Going back to school or starting for the first time can be a challenging and sometimes frightening

event in a child’s life. As a result of the excitement and sometimes fear, children returning to

school may often express a host of moods and behaviors. Children may experience anxiety

during this time and for younger students, anxiety may look different than what we see in adults.

Anxiety (or stress) in children may include some of the symptoms below:


• Withdrawal

• Angry

• Sleep disturbances

• Stomachaches

• Headaches


• Irritability

• Aggressive

• Withdrawal

• Illness

• Isolation

It is important for parents and caregivers to recognize the meanings behind the behaviors and

mood changes. For children, behavior is language-a language in which we adults were once

fluent. This adjustment to school and the stressors our children face can be overcome by

learning to engage in active listening and coping skills. Active listening includes listening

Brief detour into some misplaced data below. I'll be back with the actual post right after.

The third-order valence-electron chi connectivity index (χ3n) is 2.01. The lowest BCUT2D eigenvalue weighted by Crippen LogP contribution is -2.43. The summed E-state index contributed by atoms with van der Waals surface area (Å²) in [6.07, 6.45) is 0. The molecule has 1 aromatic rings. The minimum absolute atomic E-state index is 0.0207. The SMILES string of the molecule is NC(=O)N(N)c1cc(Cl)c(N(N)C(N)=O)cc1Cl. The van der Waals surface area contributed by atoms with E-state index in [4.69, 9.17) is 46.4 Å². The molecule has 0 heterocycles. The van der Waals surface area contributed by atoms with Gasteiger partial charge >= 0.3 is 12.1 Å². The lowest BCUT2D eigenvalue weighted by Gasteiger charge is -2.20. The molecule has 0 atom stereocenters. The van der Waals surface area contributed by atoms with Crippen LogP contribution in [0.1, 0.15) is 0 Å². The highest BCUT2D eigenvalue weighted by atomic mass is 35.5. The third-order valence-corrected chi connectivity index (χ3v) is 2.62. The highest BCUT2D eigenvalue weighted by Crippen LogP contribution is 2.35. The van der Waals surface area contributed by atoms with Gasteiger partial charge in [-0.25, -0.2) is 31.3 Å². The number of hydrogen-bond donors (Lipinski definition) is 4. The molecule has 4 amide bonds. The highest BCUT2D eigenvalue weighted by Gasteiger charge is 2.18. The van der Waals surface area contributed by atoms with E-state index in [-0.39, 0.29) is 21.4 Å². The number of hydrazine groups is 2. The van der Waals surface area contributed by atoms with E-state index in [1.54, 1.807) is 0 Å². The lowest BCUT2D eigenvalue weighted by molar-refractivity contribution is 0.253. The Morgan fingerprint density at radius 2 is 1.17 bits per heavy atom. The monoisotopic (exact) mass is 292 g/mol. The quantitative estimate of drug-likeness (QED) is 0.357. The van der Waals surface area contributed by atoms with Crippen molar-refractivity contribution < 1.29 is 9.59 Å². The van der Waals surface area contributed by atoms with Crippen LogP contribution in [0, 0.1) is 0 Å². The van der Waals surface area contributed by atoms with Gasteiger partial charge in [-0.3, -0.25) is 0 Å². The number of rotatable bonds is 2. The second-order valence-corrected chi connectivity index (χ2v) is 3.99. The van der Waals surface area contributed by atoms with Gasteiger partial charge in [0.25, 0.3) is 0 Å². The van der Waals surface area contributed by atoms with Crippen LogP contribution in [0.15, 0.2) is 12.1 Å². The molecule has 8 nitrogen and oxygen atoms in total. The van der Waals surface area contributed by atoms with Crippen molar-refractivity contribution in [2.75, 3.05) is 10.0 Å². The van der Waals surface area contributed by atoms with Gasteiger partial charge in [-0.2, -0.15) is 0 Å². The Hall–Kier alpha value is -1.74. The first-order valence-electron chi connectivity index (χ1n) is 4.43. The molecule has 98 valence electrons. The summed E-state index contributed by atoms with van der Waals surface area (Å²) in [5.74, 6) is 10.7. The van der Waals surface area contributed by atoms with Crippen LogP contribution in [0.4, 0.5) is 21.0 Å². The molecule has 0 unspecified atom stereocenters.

without interruption, observing non-verbal behavior (remember-behavior is language), and

acknowledge how they feel about the situation. This helps our children feel safe, respected,

valued, and it increases their language development. Practicing coping skills regularly with our

children is a strong component to reducing anxiety (stress). These can be modeled by parents

and caregivers to aid in the acceptance of such skills. A simple yet powerful coping skill we

practice is deep breathing (diaphragmatic breathing/belly breathing). Effective deep breathing is

breathing into the belly through the nose with a slow count to five, brief pause, then exhale out of

the mouth at a slow count to five. A helpful hint for deep breathing is placing your hand on

your belly as you breathe in and exhale. Only your hand should raise as you breathe in and your

chest should stay in place. It takes a little practice but is a great tool for lowering stress

hormones, reducing heart rate and lowering blood pressure-all of which can spike when

experiencing anxiety.

We look forward to sharing more helpful tips for children and families. If your child’s

symptoms have been persistent for more than two to three weeks and this is interfering with their

daily life and interactions, consider meeting with a provider in your area. We have clinicians

available in Lincoln, Beatrice, Walthill, and Santee. We provide telehealth as an option when

distance is a barrier. If you would like to learn more about the work we do or are considering

meeting with a provider, please feel free to give us a call at 402-327-9711.


Dr. Anitra Warrior, PhD

Lead Clinician, Society of Care

Owner, Morningstar Counseling & Consultation